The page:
· Continuation of the Effort to Improve Quality of Care for Children – The law develops children’s quality priorities and promotes children’s quality measurement and reporting to improve care. A recent study found that children receive recommended care less than half of the time.

· Coverage to Families without Employer-Based Care – The law provides health insurance choices through state-based health insurance Exchanges to families without job-based coverage and provides tax credits to those who can’t afford it. Expanding insurance to all children will enable them to access needed care, which is proven to enhance their development and learning, laying the foundation for a healthy life. Children who are uninsured have decreased access to well-child care, immunizations, basic dental services, and prescription medication.

· No Lifetime Caps on Coverage – The law ends all lifetime limits on how much insurance companies cover if beneficiaries get sick, and bans insurance companies from coverage when they get sick. The Act also restricts the use of annual limits in all new plans, and existing employer plans this year, until 2014 when all annual limits for these plans are prohibited. Two-thirds of middle class families with access to employer-based coverage said their child remained uninsured because they could not afford the health plan.

·  Extension of Coverage up to the Age of 26 – The law allows young adults to stay on their parents’ health care plan until age 26. Millions of young adults continue to have coverage as a result of this law.

Posted in Child Welfare, Human Services, News and politics | Tagged: , | Leave a Comment »

Novel idea!? ….duh and ‘shame on us’?

Posted by lboyd544 on June 24, 2012

Last week while in Washington, DC, I attended a briefing on Capitol Hill recognizing June as Reunification Month. You see, we have Adoption Month (April), Foster Care Month, (May), and now Reunification Month.

Why? You may wonder…as did I at first. However, I am now a vocal proponent!
Indeed, when children are adopted, we celebrate. Families, nuclear and extend, cheer and gather to celebrate and announce this new family! As they should! Judges close the courthouse to other business of litigation and ‘consternation’ to protect the excitement and success of an adoption process. As an adoptive mother, I have always been a vocal proponent.

But what about those families whose children were taken from them for some action (or inaction) on the part of the parents, and for some recognition of lack of safety for the child to remain in their home.

It is at least as difficult a path to be able to reunify a family, perhaps more so, than to adopt. Consider that parent who is now gainfully employed and providing for their family as best they can, or the parent who has ceased substance abuse and is working a daily program. What about the parent who left a situation of domestic violence and is learning to make healthy, independent decisions for self and children. What about the parent with mental health issues who is faithful to their treatment program no matter how difficult the day-to-day may be.

Our courts and our public child welfare systems see more reunifications in a year than they do adoptions. And just imagine the work involved for those parents who do earn the right to have their children returned.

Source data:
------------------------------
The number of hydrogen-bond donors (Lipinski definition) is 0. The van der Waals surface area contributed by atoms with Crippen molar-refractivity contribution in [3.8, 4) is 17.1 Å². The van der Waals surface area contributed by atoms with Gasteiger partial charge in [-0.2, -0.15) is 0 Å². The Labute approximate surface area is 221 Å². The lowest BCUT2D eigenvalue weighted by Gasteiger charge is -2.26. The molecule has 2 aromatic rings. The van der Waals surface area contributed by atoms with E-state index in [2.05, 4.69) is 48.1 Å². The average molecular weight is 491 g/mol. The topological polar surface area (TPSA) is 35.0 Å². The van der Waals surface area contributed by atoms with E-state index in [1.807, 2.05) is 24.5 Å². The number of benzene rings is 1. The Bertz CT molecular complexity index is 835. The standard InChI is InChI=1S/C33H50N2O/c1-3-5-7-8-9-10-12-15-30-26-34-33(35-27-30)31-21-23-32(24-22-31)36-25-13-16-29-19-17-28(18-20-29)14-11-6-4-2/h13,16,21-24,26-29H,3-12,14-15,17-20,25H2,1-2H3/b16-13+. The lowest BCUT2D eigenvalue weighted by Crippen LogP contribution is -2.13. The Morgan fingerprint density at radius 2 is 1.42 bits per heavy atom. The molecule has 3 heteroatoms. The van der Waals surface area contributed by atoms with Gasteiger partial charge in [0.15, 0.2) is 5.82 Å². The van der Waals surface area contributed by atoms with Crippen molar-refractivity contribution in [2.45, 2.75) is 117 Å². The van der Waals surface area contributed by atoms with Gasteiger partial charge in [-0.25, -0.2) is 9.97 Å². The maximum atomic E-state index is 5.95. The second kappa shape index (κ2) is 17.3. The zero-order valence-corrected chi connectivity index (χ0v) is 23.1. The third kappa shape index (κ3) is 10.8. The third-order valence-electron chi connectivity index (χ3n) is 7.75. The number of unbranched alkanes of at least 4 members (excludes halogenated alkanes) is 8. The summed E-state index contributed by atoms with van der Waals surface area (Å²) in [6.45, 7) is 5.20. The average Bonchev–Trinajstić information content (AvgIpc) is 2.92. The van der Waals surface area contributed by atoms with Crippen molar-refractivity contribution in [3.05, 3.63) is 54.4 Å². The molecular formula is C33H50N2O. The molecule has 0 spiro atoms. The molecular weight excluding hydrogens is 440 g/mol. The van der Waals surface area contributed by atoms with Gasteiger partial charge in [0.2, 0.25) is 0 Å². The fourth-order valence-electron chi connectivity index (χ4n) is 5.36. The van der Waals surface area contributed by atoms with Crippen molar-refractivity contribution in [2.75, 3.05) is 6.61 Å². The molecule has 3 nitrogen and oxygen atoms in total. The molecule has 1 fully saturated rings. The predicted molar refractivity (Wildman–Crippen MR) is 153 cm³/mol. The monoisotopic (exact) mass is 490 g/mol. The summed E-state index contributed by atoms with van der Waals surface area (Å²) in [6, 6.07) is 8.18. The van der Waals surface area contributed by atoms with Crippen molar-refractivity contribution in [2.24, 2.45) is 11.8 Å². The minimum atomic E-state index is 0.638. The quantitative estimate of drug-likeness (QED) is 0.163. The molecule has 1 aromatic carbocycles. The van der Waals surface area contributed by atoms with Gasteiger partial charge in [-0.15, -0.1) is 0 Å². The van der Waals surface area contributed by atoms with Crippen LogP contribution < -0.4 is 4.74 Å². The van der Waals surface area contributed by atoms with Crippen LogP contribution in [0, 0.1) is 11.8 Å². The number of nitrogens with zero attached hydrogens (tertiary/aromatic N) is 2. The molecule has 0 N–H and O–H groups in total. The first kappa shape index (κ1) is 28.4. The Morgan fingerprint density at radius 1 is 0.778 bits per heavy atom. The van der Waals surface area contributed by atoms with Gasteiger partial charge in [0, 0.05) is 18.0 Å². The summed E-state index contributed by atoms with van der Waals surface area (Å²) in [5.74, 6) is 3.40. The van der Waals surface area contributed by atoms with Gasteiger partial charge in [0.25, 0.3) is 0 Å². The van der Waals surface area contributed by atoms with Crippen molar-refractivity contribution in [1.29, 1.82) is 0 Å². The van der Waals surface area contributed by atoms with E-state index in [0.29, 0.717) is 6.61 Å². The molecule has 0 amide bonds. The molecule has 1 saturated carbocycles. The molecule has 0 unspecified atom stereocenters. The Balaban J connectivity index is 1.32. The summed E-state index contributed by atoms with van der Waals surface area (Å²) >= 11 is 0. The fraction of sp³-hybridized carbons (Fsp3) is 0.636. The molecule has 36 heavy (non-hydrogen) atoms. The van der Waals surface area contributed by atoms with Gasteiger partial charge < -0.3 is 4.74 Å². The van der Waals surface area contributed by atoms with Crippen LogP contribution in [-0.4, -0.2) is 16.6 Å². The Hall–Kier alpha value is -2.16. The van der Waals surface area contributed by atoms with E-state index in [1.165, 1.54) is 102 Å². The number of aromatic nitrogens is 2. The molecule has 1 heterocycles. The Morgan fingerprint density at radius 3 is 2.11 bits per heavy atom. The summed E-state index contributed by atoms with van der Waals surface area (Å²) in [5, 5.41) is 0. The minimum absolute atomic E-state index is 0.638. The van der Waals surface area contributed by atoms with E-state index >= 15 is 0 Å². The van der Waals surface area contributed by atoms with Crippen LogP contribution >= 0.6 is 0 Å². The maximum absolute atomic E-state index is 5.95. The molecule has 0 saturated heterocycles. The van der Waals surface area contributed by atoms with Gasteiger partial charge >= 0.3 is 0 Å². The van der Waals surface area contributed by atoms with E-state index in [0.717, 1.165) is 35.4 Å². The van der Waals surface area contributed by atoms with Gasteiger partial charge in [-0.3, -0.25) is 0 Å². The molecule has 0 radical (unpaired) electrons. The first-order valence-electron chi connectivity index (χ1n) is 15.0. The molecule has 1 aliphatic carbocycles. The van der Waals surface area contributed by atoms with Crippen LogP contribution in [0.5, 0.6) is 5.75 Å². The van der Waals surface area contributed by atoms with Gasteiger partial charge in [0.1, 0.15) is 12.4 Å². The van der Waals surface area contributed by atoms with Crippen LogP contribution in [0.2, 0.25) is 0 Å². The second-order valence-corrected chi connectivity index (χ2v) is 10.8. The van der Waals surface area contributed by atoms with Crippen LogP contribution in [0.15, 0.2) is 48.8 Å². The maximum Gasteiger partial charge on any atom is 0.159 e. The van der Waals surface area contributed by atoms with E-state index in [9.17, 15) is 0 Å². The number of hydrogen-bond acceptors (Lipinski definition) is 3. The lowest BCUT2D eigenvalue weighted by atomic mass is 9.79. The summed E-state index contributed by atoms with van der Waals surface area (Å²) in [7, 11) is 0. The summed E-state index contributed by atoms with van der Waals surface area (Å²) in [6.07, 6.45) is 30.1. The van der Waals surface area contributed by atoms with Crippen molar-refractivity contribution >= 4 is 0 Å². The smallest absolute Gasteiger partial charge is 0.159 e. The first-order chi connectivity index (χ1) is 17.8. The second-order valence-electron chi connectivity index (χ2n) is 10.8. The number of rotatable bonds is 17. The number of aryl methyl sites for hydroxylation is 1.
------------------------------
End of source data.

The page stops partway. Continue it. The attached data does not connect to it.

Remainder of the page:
Surely, we should be celebrating these victories! In our courts, in our offices, in our homes, in our communities. I will be suggesting to our judges that they can (and should) close court proceedings to celebrate these ‘renewed’ families in the same way they celebrate adoptions. I will be encouraging foster care agencies – public and private – to create opportunities to gather families and celebrated these successes.

These ARE successes! Hard won, most times! They deserve our applause also…not our judgement. Let’s get involved!

Posted in Child Welfare, Foster Care, Human Services | Tagged: , , | 1 Comment »

Families Matter! (and) Family matters?

Posted by lboyd544 on June 15, 2012

It is estimated that approximately 400,000 children and youth are in foster care placements in the US. However, there is an equally important statistic that is unfortunately overlooked too often.
There are more children in TANF kinship care settings then there are children in foster care! 450,000 are estimated to be in kinship foster care placements, according to testimony on Thursday, May 17, before the House Subcommittee on Human Resources of the Ways and Means Committee. These are foster youth also, albeit youth living with ‘kin’ vs. non-kinship foster placements, as we typically think of foster care.
We must be cautious, however. Recent data do not show significantly better outcomes for youth in kinship foster placements when it comes to measures of mental health needs and access to services. Yet earlier data suggested that children do better in the long-term when placed with kin. And of great concern should be additional recent reports that services from the public child welfare field do not provide the same levels of support, frequency of visits, or access to services for kinship placements as is available to regular foster placements. The mythology is that “Grandma will handle it”. We know that Grandma MAY handle it a bit longer without support than a ‘stranger’ foster family might. But Grandma (and any relative ) faces the same challenges from children entering her home, her own age and need requirements, finances, etc., that other foster families face. She, too, needs support and services!